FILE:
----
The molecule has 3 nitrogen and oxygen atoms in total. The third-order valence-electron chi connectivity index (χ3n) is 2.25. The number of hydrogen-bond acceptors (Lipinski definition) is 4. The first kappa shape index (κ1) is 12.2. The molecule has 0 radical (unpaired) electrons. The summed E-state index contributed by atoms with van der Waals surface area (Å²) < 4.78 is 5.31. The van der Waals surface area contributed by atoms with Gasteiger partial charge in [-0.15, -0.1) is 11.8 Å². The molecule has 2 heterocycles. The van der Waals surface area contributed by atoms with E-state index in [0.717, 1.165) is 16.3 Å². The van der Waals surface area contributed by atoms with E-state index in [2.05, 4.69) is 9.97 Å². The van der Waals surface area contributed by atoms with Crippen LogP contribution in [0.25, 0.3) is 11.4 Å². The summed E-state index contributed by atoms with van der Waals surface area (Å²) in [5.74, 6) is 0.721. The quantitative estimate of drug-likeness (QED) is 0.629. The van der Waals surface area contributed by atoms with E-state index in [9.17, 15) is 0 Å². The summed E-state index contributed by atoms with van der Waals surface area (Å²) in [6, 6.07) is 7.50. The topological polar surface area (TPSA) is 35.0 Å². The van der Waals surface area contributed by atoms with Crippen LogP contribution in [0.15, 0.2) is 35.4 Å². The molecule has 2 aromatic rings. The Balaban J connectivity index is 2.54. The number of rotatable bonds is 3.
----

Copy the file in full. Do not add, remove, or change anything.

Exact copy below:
The molecule has 3 nitrogen and oxygen atoms in total. The third-order valence-electron chi connectivity index (χ3n) is 2.25. The number of hydrogen-bond acceptors (Lipinski definition) is 4. The first kappa shape index (κ1) is 12.2. The molecule has 0 radical (unpaired) electrons. The summed E-state index contributed by atoms with van der Waals surface area (Å²) < 4.78 is 5.31. The van der Waals surface area contributed by atoms with Gasteiger partial charge in [-0.15, -0.1) is 11.8 Å². The molecule has 2 heterocycles. The van der Waals surface area contributed by atoms with E-state index in [0.717, 1.165) is 16.3 Å². The van der Waals surface area contributed by atoms with E-state index in [2.05, 4.69) is 9.97 Å². The van der Waals surface area contributed by atoms with Crippen LogP contribution in [0.25, 0.3) is 11.4 Å². The summed E-state index contributed by atoms with van der Waals surface area (Å²) in [5.74, 6) is 0.721. The quantitative estimate of drug-likeness (QED) is 0.629. The van der Waals surface area contributed by atoms with E-state index in [9.17, 15) is 0 Å². The summed E-state index contributed by atoms with van der Waals surface area (Å²) in [6, 6.07) is 7.50. The topological polar surface area (TPSA) is 35.0 Å². The van der Waals surface area contributed by atoms with Crippen LogP contribution in [0.15, 0.2) is 35.4 Å². The molecule has 2 aromatic rings. The Balaban J connectivity index is 2.54. The number of rotatable bonds is 3.